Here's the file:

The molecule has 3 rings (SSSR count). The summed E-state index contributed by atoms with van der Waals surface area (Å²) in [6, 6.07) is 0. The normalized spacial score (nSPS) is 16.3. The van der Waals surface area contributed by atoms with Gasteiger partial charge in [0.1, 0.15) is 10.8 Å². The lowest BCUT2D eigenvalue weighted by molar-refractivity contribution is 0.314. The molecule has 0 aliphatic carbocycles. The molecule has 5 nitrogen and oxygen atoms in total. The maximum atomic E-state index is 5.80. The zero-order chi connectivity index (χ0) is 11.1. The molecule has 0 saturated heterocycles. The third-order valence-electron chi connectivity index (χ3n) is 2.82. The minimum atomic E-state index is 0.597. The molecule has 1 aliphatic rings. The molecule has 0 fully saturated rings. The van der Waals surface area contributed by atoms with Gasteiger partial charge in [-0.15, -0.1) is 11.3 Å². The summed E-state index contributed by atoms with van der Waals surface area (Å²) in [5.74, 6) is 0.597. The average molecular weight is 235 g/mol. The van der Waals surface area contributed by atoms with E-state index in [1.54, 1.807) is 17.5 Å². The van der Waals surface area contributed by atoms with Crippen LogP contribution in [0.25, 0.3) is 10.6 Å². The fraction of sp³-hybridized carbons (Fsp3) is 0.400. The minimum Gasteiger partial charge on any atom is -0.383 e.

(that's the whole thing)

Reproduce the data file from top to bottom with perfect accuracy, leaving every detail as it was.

The molecule has 3 rings (SSSR count). The summed E-state index contributed by atoms with van der Waals surface area (Å²) in [6, 6.07) is 0. The normalized spacial score (nSPS) is 16.3. The van der Waals surface area contributed by atoms with Gasteiger partial charge in [0.1, 0.15) is 10.8 Å². The lowest BCUT2D eigenvalue weighted by molar-refractivity contribution is 0.314. The molecule has 0 aliphatic carbocycles. The molecule has 5 nitrogen and oxygen atoms in total. The maximum atomic E-state index is 5.80. The zero-order chi connectivity index (χ0) is 11.1. The molecule has 0 saturated heterocycles. The third-order valence-electron chi connectivity index (χ3n) is 2.82. The minimum atomic E-state index is 0.597. The molecule has 1 aliphatic rings. The molecule has 0 fully saturated rings. The van der Waals surface area contributed by atoms with Gasteiger partial charge in [-0.15, -0.1) is 11.3 Å². The summed E-state index contributed by atoms with van der Waals surface area (Å²) in [5.74, 6) is 0.597. The average molecular weight is 235 g/mol. The van der Waals surface area contributed by atoms with E-state index in [1.54, 1.807) is 17.5 Å². The van der Waals surface area contributed by atoms with Crippen LogP contribution in [0.25, 0.3) is 10.6 Å². The fraction of sp³-hybridized carbons (Fsp3) is 0.400. The minimum Gasteiger partial charge on any atom is -0.383 e.